Price, volume, playability, octave transitions, lack of chiff... You do not need to be a master to play it, but it is pretty much guaranteed that it will do everything you ask it to do.... and still have more to give. It is a whistle that you can pick up in your whistle "infancy" and it will still challenge you no matter how much you grow through the years. And on top of all that... It's just about indestructible.

It is not the absolute loudest, but it is loud enough. I feel that few whistles give as much "bang for the buck."

I'm gonna go put my soap box away, now.

Have a good evening.

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PostPosted: Wed Dec 12, 2018 11:59 pm 
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MichaelRS wrote:
No great burning desire. Just something to talk about and see what's what.


Whats what :-? you need to buy some whistles like the rest of us try them to find what you like. :poke:
Enjoy your quest.

:thumbsup:

:sleep:

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PostPosted: Thu Dec 13, 2018 12:04 am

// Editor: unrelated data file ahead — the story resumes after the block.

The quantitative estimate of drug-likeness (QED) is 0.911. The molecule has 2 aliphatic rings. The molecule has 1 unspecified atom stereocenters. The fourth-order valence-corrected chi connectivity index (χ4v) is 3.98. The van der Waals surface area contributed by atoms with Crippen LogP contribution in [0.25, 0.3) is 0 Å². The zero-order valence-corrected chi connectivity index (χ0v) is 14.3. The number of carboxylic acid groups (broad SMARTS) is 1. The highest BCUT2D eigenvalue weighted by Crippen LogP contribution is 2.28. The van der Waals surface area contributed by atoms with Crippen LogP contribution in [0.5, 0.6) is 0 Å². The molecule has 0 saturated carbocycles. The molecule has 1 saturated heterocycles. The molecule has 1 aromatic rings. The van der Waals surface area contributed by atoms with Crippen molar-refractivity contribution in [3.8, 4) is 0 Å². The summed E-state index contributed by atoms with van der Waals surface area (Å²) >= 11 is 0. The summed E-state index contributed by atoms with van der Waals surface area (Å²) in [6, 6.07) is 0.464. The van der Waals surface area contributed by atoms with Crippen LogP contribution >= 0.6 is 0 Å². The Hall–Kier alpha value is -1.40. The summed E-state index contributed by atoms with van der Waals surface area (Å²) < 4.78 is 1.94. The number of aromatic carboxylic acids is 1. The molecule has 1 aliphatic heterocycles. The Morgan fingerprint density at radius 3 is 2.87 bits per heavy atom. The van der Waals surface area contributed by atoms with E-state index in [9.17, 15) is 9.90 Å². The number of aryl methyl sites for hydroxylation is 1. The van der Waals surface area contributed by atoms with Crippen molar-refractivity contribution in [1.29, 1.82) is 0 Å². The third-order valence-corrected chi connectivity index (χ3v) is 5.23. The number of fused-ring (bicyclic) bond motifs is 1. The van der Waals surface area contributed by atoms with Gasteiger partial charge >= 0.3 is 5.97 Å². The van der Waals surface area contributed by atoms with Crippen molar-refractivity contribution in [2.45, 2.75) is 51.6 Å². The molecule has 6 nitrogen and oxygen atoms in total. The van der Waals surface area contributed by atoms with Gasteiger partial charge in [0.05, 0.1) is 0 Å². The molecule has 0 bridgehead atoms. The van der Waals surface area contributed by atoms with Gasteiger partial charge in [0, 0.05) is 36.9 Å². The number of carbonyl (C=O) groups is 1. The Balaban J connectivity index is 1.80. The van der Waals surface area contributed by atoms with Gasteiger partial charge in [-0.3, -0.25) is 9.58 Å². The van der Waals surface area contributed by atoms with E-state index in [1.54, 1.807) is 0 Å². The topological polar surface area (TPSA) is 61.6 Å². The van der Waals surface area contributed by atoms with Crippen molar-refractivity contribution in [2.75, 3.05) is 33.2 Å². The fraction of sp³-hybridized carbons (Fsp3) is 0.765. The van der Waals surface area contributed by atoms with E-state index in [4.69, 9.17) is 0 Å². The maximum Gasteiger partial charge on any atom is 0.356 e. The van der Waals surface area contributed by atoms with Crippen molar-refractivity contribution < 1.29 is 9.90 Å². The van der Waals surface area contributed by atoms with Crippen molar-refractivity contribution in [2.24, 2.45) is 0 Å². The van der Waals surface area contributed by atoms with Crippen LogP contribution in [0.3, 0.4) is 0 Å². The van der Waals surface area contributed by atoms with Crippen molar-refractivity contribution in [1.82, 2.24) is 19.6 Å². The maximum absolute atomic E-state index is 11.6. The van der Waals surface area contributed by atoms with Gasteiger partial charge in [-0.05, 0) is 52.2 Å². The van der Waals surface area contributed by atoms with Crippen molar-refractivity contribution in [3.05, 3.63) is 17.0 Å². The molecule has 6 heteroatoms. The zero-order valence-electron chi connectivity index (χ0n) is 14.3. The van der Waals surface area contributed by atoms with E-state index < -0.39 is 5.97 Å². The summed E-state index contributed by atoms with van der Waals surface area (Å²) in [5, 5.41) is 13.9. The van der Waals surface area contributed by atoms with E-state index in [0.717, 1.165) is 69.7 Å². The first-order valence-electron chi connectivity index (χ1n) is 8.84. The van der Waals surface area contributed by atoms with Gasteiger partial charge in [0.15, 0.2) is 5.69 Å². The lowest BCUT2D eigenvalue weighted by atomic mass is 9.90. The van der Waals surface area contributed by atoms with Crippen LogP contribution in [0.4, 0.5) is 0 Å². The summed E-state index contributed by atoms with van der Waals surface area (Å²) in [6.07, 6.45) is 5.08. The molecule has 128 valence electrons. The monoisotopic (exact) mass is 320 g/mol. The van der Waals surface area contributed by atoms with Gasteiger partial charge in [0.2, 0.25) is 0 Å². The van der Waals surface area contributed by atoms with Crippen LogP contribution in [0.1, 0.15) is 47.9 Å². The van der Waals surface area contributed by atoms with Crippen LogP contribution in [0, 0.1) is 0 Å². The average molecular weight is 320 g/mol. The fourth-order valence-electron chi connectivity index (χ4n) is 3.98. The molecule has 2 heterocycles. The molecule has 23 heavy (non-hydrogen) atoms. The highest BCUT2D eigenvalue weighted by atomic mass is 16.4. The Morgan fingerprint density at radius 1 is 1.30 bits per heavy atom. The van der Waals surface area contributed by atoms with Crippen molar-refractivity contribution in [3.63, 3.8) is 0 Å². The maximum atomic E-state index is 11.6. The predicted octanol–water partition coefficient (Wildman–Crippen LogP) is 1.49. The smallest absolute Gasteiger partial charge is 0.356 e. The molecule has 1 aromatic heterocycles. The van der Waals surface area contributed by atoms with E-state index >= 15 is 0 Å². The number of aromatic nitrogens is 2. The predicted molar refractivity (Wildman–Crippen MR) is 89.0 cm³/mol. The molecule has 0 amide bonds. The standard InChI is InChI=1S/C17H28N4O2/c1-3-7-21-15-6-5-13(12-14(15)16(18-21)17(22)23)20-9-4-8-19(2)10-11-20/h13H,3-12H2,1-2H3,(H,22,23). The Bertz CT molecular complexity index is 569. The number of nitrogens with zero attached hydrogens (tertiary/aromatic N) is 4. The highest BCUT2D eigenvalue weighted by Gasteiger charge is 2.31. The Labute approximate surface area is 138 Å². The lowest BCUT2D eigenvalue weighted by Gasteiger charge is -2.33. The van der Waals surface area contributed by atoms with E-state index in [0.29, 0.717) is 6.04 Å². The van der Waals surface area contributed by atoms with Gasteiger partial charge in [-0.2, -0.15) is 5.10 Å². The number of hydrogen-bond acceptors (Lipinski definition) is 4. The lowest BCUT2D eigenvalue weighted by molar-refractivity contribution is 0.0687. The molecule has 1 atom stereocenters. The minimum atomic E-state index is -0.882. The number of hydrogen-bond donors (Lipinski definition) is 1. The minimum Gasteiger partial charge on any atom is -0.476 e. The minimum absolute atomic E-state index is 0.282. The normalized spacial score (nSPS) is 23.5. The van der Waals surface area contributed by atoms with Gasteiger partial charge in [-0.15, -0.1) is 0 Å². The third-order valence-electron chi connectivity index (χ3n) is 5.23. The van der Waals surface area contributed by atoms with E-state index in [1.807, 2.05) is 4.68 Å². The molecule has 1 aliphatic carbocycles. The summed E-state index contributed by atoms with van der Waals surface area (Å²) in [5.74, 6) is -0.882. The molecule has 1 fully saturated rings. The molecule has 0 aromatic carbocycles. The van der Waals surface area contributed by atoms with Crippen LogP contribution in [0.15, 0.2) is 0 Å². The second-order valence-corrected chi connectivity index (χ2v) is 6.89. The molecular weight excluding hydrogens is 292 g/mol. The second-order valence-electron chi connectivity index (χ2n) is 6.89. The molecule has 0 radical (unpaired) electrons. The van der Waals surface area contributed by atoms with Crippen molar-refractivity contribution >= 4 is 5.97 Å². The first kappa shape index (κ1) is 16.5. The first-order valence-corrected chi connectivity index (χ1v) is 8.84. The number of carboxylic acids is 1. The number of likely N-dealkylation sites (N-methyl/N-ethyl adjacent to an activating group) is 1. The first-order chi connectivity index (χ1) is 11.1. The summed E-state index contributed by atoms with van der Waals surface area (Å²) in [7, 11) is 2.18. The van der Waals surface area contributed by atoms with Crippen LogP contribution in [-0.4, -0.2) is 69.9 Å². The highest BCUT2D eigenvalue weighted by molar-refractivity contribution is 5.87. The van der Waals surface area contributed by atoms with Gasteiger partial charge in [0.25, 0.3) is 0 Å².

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jiminos wrote:
Having read again your original question...

IMHO, the Susato Kildare small bore C (not very small bore) definitely fits each of the criteria you listed.

Price, volume, playability, octave transitions, lack of chiff... You do not need to be a master to play it, but it is pretty much guaranteed that it will do everything you ask it to do.... and still have more to give. It is a whistle that you can pick up in your whistle "infancy" and it will still challenge you no matter how much you grow through the years. And on top of all that... It's just about indestructible.

It is not the absolute loudest, but it is loud enough. I feel that few whistles give as much "bang for the buck."

I'm gonna go put my soap box away, now.

Have a good evening.


I definitely appreciate your comments and insight.
I assume you mean the S Series over the V series (which now that I think about it the latter could stand for VERY small bore :lol: ).
Are you suggesting the C over the D because that key is generally louder or you just think it sounds better or...? .


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PostPosted: Thu Dec 13, 2018 12:28 am 
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I suggest the C because of the reasons I gave earlier for having a C.

Easier to control in second octave, cleaner transitions between octaves, not as piercing in second octave, not quite as loud but still loud enough.

I think the C is a great whistle for improving ones skills. Particularly if one is not playing in sessions.